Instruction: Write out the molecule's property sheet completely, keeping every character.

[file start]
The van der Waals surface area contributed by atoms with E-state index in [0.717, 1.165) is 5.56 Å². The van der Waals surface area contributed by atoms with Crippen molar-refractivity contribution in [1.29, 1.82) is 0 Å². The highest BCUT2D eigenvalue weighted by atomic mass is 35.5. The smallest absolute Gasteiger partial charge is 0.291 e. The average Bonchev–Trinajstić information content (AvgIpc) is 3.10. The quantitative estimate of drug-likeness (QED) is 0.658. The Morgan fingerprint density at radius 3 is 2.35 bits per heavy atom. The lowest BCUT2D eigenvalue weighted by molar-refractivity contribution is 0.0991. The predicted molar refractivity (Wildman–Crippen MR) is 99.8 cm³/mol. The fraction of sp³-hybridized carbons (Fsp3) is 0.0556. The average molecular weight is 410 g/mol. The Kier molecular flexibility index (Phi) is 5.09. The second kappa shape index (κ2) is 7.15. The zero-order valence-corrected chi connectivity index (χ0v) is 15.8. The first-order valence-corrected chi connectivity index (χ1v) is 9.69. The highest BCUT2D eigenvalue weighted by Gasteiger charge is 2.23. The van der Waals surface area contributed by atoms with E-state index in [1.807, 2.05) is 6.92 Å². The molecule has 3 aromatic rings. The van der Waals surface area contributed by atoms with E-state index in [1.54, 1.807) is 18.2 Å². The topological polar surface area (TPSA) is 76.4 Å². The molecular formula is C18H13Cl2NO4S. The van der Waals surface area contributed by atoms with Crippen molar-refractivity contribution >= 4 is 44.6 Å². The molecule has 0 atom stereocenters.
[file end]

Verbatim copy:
The van der Waals surface area contributed by atoms with E-state index in [0.717, 1.165) is 5.56 Å². The van der Waals surface area contributed by atoms with Crippen molar-refractivity contribution in [1.29, 1.82) is 0 Å². The highest BCUT2D eigenvalue weighted by atomic mass is 35.5. The smallest absolute Gasteiger partial charge is 0.291 e. The average Bonchev–Trinajstić information content (AvgIpc) is 3.10. The quantitative estimate of drug-likeness (QED) is 0.658. The Morgan fingerprint density at radius 3 is 2.35 bits per heavy atom. The lowest BCUT2D eigenvalue weighted by molar-refractivity contribution is 0.0991. The predicted molar refractivity (Wildman–Crippen MR) is 99.8 cm³/mol. The fraction of sp³-hybridized carbons (Fsp3) is 0.0556. The average molecular weight is 410 g/mol. The Kier molecular flexibility index (Phi) is 5.09. The second kappa shape index (κ2) is 7.15. The zero-order valence-corrected chi connectivity index (χ0v) is 15.8. The first-order valence-corrected chi connectivity index (χ1v) is 9.69. The highest BCUT2D eigenvalue weighted by Gasteiger charge is 2.23. The van der Waals surface area contributed by atoms with E-state index in [1.807, 2.05) is 6.92 Å². The molecule has 3 aromatic rings. The van der Waals surface area contributed by atoms with E-state index in [1.54, 1.807) is 18.2 Å². The topological polar surface area (TPSA) is 76.4 Å². The molecular formula is C18H13Cl2NO4S. The van der Waals surface area contributed by atoms with Crippen molar-refractivity contribution >= 4 is 44.6 Å². The molecule has 0 atom stereocenters.